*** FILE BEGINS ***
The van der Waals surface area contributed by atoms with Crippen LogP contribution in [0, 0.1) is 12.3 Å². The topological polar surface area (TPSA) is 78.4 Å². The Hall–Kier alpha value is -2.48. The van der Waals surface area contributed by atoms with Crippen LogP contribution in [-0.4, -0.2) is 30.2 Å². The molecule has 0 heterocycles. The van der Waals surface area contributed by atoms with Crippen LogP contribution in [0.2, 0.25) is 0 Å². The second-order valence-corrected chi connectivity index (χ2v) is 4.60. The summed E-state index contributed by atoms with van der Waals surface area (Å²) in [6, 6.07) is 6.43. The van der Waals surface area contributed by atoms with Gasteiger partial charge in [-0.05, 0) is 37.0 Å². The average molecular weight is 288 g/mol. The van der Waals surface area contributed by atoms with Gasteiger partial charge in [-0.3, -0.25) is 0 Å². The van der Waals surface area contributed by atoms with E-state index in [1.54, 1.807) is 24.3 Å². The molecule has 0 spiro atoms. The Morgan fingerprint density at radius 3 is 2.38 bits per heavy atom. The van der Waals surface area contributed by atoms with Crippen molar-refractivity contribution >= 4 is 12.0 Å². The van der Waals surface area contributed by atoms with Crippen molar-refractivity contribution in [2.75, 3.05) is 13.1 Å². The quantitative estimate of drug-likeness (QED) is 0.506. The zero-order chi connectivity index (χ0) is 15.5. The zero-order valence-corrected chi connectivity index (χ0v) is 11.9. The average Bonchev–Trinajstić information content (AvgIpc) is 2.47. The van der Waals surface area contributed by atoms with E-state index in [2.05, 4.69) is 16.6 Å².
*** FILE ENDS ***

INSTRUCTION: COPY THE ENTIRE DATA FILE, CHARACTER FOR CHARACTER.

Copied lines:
The van der Waals surface area contributed by atoms with Crippen LogP contribution in [0, 0.1) is 12.3 Å². The topological polar surface area (TPSA) is 78.4 Å². The Hall–Kier alpha value is -2.48. The van der Waals surface area contributed by atoms with Crippen LogP contribution in [-0.4, -0.2) is 30.2 Å². The molecule has 0 heterocycles. The van der Waals surface area contributed by atoms with Crippen LogP contribution in [0.2, 0.25) is 0 Å². The second-order valence-corrected chi connectivity index (χ2v) is 4.60. The summed E-state index contributed by atoms with van der Waals surface area (Å²) in [6, 6.07) is 6.43. The van der Waals surface area contributed by atoms with Gasteiger partial charge in [-0.05, 0) is 37.0 Å². The average molecular weight is 288 g/mol. The van der Waals surface area contributed by atoms with Gasteiger partial charge in [-0.3, -0.25) is 0 Å². The van der Waals surface area contributed by atoms with E-state index in [1.54, 1.807) is 24.3 Å². The molecule has 0 spiro atoms. The Morgan fingerprint density at radius 3 is 2.38 bits per heavy atom. The van der Waals surface area contributed by atoms with Crippen molar-refractivity contribution >= 4 is 12.0 Å². The van der Waals surface area contributed by atoms with Crippen molar-refractivity contribution in [2.75, 3.05) is 13.1 Å². The quantitative estimate of drug-likeness (QED) is 0.506. The zero-order chi connectivity index (χ0) is 15.5. The zero-order valence-corrected chi connectivity index (χ0v) is 11.9. The average Bonchev–Trinajstić information content (AvgIpc) is 2.47. The van der Waals surface area contributed by atoms with E-state index in [2.05, 4.69) is 16.6 Å².